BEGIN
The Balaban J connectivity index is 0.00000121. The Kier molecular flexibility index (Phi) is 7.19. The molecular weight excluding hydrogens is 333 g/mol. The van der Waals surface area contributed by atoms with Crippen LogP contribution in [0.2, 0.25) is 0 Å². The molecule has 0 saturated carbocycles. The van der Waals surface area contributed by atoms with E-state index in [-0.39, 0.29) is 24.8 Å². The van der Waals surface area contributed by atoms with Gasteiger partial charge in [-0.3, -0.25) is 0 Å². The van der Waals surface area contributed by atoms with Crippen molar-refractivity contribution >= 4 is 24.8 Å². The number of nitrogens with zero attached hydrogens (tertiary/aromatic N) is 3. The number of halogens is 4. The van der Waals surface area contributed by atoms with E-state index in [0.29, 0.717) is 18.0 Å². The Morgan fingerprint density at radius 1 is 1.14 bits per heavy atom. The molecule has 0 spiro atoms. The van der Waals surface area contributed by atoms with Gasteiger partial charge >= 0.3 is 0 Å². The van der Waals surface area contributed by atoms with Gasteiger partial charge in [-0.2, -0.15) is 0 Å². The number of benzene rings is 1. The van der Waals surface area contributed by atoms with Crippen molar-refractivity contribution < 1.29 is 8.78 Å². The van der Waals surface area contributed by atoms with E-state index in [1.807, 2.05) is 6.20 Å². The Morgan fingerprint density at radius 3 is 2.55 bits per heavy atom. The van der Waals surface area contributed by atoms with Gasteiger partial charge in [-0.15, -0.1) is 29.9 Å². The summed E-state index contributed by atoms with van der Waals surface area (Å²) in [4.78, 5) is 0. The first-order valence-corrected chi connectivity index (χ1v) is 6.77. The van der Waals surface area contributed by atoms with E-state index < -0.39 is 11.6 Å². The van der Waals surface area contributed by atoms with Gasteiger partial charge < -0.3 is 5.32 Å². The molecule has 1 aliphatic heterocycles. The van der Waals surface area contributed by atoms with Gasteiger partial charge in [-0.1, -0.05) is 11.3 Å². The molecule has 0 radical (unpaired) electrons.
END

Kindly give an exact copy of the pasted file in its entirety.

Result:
The Balaban J connectivity index is 0.00000121. The Kier molecular flexibility index (Phi) is 7.19. The molecular weight excluding hydrogens is 333 g/mol. The van der Waals surface area contributed by atoms with Crippen LogP contribution in [0.2, 0.25) is 0 Å². The molecule has 0 saturated carbocycles. The van der Waals surface area contributed by atoms with E-state index in [-0.39, 0.29) is 24.8 Å². The van der Waals surface area contributed by atoms with Gasteiger partial charge in [-0.3, -0.25) is 0 Å². The van der Waals surface area contributed by atoms with Crippen molar-refractivity contribution >= 4 is 24.8 Å². The number of nitrogens with zero attached hydrogens (tertiary/aromatic N) is 3. The number of halogens is 4. The van der Waals surface area contributed by atoms with E-state index in [0.29, 0.717) is 18.0 Å². The Morgan fingerprint density at radius 1 is 1.14 bits per heavy atom. The molecule has 0 spiro atoms. The van der Waals surface area contributed by atoms with Gasteiger partial charge >= 0.3 is 0 Å². The van der Waals surface area contributed by atoms with Gasteiger partial charge in [-0.2, -0.15) is 0 Å². The number of benzene rings is 1. The van der Waals surface area contributed by atoms with Crippen molar-refractivity contribution < 1.29 is 8.78 Å². The van der Waals surface area contributed by atoms with E-state index in [1.807, 2.05) is 6.20 Å². The Morgan fingerprint density at radius 3 is 2.55 bits per heavy atom. The van der Waals surface area contributed by atoms with Gasteiger partial charge in [-0.15, -0.1) is 29.9 Å². The summed E-state index contributed by atoms with van der Waals surface area (Å²) in [4.78, 5) is 0. The first-order valence-corrected chi connectivity index (χ1v) is 6.77. The van der Waals surface area contributed by atoms with E-state index < -0.39 is 11.6 Å². The van der Waals surface area contributed by atoms with Gasteiger partial charge < -0.3 is 5.32 Å². The molecule has 1 aliphatic heterocycles. The van der Waals surface area contributed by atoms with Gasteiger partial charge in [-0.1, -0.05) is 11.3 Å². The molecule has 0 radical (unpaired) electrons.